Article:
Original title: Kingsajz
Running time: 105 minutes
Journalist Olgierd Jedlina seems to be obsessed with the themes somehow connected to the dwarfs and not the little people, but dwarfs as in fairy tales. There is a reason to that - he is a dwarf himself and he used to live in one of the drawers in place known as Drawersland (Szuflandia). But now he is in what dwarfs call King Size, which means that he is no different from people. The dwarfs can live among the people completely unnoticed as long as they will drink Polo-Cocta, otherwise they would shrink back to their small form. Olgierd is one of the dwarfs that were lucky enough to gain access to Polo-Cocta, but the ruthless leader of Drawersland wants to keep all the dwarfs in the small form threating any of the Polo-Cocta drinking dwarfs as traitors. But Olgierd is forced to return to Drawersland when his friend is arrested.
What sounds like completely insane story for children is in fact one of the best sci fi comedies, although you have to understand the background of the production. King Size was created in times when Poland was still a communist country and the citizens were usually unable to leave Poland on their own free will. Juliusz Machulski, author of few great comedies, managed to parody the whole communist system by turning the story into fairy-tale like production, where actors are working with giant props. A must see - great comedy that parodies any dictatorship country even in present times.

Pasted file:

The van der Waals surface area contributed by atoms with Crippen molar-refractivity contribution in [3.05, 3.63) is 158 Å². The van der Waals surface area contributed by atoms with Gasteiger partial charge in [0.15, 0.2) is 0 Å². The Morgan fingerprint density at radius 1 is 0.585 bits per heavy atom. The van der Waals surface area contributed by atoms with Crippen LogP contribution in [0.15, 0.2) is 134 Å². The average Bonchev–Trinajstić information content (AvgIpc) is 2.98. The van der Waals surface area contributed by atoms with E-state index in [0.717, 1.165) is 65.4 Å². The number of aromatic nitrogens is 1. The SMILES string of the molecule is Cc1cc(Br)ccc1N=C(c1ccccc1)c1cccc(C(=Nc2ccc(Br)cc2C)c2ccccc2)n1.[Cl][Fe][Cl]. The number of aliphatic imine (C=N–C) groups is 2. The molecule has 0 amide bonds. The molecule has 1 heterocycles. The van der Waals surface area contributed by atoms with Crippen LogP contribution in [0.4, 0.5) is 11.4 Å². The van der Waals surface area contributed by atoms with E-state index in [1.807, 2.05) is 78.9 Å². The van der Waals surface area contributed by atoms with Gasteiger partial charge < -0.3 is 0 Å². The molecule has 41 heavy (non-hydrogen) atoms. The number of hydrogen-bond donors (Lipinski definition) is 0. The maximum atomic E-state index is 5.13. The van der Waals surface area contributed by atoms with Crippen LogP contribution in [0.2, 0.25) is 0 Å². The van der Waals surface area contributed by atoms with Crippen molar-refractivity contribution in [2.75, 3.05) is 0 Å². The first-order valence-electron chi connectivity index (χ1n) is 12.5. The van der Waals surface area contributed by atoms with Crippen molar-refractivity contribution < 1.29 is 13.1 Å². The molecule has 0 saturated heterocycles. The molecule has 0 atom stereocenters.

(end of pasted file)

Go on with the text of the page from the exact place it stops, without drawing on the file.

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Wasteland and Fallout games created a fascinating world full of mysteries and colourful characters with some small loopholes, some big loopholes and some gigantic loopholes. Here are the 7 things about Wasteland that makes no sense.
There are areas on Earth where things happen that are escaping any logical explanation - tiny little crystals that are able to give energy to start the car, gravity traps that can kill or mutilate human being within second, unexplained phenomena inviting and dangerous at the same time.